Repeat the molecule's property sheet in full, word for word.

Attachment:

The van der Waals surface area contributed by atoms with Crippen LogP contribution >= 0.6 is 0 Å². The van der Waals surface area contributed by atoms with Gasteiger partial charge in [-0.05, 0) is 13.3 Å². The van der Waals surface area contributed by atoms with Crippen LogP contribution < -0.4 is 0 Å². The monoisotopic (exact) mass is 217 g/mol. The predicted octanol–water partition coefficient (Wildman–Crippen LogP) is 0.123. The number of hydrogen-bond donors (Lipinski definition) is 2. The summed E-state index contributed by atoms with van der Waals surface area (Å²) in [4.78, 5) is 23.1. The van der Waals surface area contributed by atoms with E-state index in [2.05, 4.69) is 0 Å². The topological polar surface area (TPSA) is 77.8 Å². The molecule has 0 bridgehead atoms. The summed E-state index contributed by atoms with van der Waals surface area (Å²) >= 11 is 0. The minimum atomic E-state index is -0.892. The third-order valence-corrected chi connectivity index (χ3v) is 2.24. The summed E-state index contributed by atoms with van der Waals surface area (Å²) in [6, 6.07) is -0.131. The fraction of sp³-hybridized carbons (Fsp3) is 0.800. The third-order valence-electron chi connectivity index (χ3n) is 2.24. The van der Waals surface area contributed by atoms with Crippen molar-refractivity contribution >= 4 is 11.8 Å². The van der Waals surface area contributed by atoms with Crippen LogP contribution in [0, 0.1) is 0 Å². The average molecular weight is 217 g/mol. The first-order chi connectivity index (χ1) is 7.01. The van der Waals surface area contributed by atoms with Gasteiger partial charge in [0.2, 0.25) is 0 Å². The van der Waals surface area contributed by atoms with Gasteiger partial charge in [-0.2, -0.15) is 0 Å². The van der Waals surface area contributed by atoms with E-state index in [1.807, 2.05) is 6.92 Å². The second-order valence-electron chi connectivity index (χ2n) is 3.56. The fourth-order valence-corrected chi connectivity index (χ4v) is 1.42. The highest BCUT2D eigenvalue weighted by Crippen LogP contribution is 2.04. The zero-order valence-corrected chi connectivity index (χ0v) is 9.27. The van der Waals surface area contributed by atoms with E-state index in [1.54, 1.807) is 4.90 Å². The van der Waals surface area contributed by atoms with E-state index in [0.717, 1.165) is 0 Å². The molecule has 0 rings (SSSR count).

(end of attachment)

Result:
The van der Waals surface area contributed by atoms with Crippen LogP contribution >= 0.6 is 0 Å². The van der Waals surface area contributed by atoms with Gasteiger partial charge in [-0.05, 0) is 13.3 Å². The van der Waals surface area contributed by atoms with Crippen LogP contribution < -0.4 is 0 Å². The monoisotopic (exact) mass is 217 g/mol. The predicted octanol–water partition coefficient (Wildman–Crippen LogP) is 0.123. The number of hydrogen-bond donors (Lipinski definition) is 2. The summed E-state index contributed by atoms with van der Waals surface area (Å²) in [4.78, 5) is 23.1. The van der Waals surface area contributed by atoms with E-state index in [2.05, 4.69) is 0 Å². The topological polar surface area (TPSA) is 77.8 Å². The molecule has 0 bridgehead atoms. The summed E-state index contributed by atoms with van der Waals surface area (Å²) >= 11 is 0. The minimum atomic E-state index is -0.892. The third-order valence-corrected chi connectivity index (χ3v) is 2.24. The summed E-state index contributed by atoms with van der Waals surface area (Å²) in [6, 6.07) is -0.131. The fraction of sp³-hybridized carbons (Fsp3) is 0.800. The third-order valence-electron chi connectivity index (χ3n) is 2.24. The van der Waals surface area contributed by atoms with Crippen molar-refractivity contribution >= 4 is 11.8 Å². The van der Waals surface area contributed by atoms with Crippen LogP contribution in [0, 0.1) is 0 Å². The average molecular weight is 217 g/mol. The first-order chi connectivity index (χ1) is 7.01. The van der Waals surface area contributed by atoms with Gasteiger partial charge in [0.2, 0.25) is 0 Å². The van der Waals surface area contributed by atoms with Gasteiger partial charge in [-0.2, -0.15) is 0 Å². The van der Waals surface area contributed by atoms with E-state index in [1.807, 2.05) is 6.92 Å². The second-order valence-electron chi connectivity index (χ2n) is 3.56. The fourth-order valence-corrected chi connectivity index (χ4v) is 1.42. The highest BCUT2D eigenvalue weighted by Crippen LogP contribution is 2.04. The zero-order valence-corrected chi connectivity index (χ0v) is 9.27. The van der Waals surface area contributed by atoms with E-state index in [1.54, 1.807) is 4.90 Å². The van der Waals surface area contributed by atoms with E-state index in [0.717, 1.165) is 0 Å². The molecule has 0 rings (SSSR count).